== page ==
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Illinois residents may be aware that several states recently legalized the recreational use of marijuana. As restrictions on marijuana use loosen around the country, there are growing concerns about how to prevent motor vehicle accidents by drivers that may be impaired by marijuana. As of yet, there is no reliable testing method for marijuana impairment that can be used during traffic stops.
A study by the Automobile Association of America found that marijuana affects people differently, so there is no way to scientifically measure a driver’s level of marijuana intoxication. Another problem with roadside testing for marijuana intoxication is that THC can still be detected in a person’s blood or urine for weeks after the person last smoked pot.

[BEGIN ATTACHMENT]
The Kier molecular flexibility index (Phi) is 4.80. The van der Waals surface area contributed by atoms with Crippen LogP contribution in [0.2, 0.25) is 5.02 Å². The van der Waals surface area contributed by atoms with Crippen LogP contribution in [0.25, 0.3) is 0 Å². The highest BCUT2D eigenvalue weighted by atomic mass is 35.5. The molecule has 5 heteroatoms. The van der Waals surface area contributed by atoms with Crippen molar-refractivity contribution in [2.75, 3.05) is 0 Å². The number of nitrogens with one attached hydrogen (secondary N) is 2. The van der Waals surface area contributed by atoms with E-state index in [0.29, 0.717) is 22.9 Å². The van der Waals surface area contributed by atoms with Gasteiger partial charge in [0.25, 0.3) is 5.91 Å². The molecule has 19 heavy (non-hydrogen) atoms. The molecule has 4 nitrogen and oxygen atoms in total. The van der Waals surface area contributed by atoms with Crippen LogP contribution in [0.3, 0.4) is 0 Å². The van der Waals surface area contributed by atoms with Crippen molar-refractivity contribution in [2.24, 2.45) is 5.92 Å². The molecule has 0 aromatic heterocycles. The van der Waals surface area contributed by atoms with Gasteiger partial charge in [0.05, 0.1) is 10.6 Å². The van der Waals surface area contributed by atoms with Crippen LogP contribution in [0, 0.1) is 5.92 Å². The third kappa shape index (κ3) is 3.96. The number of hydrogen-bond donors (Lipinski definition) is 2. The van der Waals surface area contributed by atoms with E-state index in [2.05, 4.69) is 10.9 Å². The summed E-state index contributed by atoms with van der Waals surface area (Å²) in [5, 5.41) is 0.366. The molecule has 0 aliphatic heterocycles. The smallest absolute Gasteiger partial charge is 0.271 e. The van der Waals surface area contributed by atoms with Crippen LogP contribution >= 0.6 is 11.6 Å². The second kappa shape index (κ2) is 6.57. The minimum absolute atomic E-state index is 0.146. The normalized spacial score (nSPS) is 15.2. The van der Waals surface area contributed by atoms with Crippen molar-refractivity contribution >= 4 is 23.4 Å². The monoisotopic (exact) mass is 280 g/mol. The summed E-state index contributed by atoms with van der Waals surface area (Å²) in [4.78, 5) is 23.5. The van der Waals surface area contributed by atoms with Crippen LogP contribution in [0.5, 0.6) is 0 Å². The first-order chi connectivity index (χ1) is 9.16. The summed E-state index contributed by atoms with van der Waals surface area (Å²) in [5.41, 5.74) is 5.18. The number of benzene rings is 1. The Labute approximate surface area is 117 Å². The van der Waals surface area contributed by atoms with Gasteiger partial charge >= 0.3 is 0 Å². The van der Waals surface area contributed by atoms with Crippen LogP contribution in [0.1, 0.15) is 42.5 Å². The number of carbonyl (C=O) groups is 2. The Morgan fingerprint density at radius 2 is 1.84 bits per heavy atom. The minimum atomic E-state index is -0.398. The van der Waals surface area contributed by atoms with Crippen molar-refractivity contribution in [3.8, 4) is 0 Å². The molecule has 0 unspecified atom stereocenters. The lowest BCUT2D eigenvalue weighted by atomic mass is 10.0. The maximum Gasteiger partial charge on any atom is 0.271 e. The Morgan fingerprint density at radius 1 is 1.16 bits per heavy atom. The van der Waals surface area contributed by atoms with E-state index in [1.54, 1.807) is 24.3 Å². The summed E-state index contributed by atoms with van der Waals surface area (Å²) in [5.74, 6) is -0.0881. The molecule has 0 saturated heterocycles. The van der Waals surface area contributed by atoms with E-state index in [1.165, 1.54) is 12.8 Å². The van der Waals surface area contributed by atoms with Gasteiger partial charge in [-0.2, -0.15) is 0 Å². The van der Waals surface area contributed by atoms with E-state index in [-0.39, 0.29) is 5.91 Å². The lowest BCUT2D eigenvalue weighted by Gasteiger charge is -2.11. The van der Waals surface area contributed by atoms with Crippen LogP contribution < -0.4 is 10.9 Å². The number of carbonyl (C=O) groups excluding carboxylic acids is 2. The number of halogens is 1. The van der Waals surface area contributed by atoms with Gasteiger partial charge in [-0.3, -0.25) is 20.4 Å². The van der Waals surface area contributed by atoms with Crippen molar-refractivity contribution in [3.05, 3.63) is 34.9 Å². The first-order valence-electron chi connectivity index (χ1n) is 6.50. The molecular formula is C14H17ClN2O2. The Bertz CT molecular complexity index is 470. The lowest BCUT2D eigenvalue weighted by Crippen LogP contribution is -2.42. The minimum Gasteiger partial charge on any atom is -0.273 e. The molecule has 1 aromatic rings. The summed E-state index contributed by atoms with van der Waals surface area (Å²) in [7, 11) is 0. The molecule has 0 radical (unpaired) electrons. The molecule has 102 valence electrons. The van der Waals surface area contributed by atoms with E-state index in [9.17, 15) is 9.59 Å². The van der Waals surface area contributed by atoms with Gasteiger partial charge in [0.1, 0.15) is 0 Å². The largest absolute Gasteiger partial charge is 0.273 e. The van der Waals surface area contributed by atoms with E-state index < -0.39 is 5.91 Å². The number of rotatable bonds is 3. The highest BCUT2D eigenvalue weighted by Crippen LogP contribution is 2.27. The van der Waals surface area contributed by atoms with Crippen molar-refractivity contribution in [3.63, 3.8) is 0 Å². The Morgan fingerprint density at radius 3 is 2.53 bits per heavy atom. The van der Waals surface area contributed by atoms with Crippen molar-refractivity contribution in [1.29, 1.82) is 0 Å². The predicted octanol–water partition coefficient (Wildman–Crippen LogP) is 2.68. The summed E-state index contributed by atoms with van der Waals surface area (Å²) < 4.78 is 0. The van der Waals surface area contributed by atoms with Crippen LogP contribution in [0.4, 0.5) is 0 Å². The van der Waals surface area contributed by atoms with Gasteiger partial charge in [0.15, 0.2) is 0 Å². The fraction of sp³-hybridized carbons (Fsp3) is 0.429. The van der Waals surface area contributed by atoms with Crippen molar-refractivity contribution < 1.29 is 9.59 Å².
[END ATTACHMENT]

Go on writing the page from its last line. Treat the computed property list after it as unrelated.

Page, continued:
Despite the problems with marijuana testing, there are many companies looking to cash in on marijuana field tests. Several companies have obtained patents for marijuana testing devices including marijuana breath tests. Even if a company develops technology that can quickly and reliably detect a driver’s THC level, it is unclear what THC level will be considered unsafe for drivers. The AAA report said that legal limits for marijuana impairment should be abandoned in favor of behavioral and physiological measurements of impairment.
Because THC stays in the body for weeks, a driver could be charged for driving under the influence of marijuana even if they have not consumed any marijuana for weeks. A person who has been handed a marijuana-related DUI charge may want to work with a criminal defense attorney to dispute their charge. An attorney may help the defendant to prove that they were not intoxicated at the time of the traffic stop.